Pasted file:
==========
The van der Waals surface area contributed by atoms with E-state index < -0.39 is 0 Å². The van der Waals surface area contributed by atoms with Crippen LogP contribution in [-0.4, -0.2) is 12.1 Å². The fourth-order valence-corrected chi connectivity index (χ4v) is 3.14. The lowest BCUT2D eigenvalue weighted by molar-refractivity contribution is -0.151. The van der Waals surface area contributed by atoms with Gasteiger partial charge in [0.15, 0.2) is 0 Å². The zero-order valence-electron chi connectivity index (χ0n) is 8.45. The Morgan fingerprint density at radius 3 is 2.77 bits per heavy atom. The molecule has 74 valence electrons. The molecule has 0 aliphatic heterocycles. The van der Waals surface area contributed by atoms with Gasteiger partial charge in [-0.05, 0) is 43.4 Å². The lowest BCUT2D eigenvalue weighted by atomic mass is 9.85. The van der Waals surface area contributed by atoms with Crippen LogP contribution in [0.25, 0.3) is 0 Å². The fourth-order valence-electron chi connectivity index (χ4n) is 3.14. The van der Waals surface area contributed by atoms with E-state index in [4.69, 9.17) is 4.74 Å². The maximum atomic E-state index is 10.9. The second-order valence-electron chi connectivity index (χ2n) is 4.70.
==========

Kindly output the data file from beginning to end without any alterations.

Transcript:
The van der Waals surface area contributed by atoms with E-state index < -0.39 is 0 Å². The van der Waals surface area contributed by atoms with Crippen LogP contribution in [-0.4, -0.2) is 12.1 Å². The fourth-order valence-corrected chi connectivity index (χ4v) is 3.14. The lowest BCUT2D eigenvalue weighted by molar-refractivity contribution is -0.151. The van der Waals surface area contributed by atoms with Gasteiger partial charge in [0.15, 0.2) is 0 Å². The zero-order valence-electron chi connectivity index (χ0n) is 8.45. The Morgan fingerprint density at radius 3 is 2.77 bits per heavy atom. The molecule has 74 valence electrons. The molecule has 0 aliphatic heterocycles. The van der Waals surface area contributed by atoms with Gasteiger partial charge in [-0.05, 0) is 43.4 Å². The lowest BCUT2D eigenvalue weighted by atomic mass is 9.85. The van der Waals surface area contributed by atoms with Crippen LogP contribution in [0.25, 0.3) is 0 Å². The fourth-order valence-electron chi connectivity index (χ4n) is 3.14. The van der Waals surface area contributed by atoms with E-state index in [4.69, 9.17) is 4.74 Å². The maximum atomic E-state index is 10.9. The second-order valence-electron chi connectivity index (χ2n) is 4.70.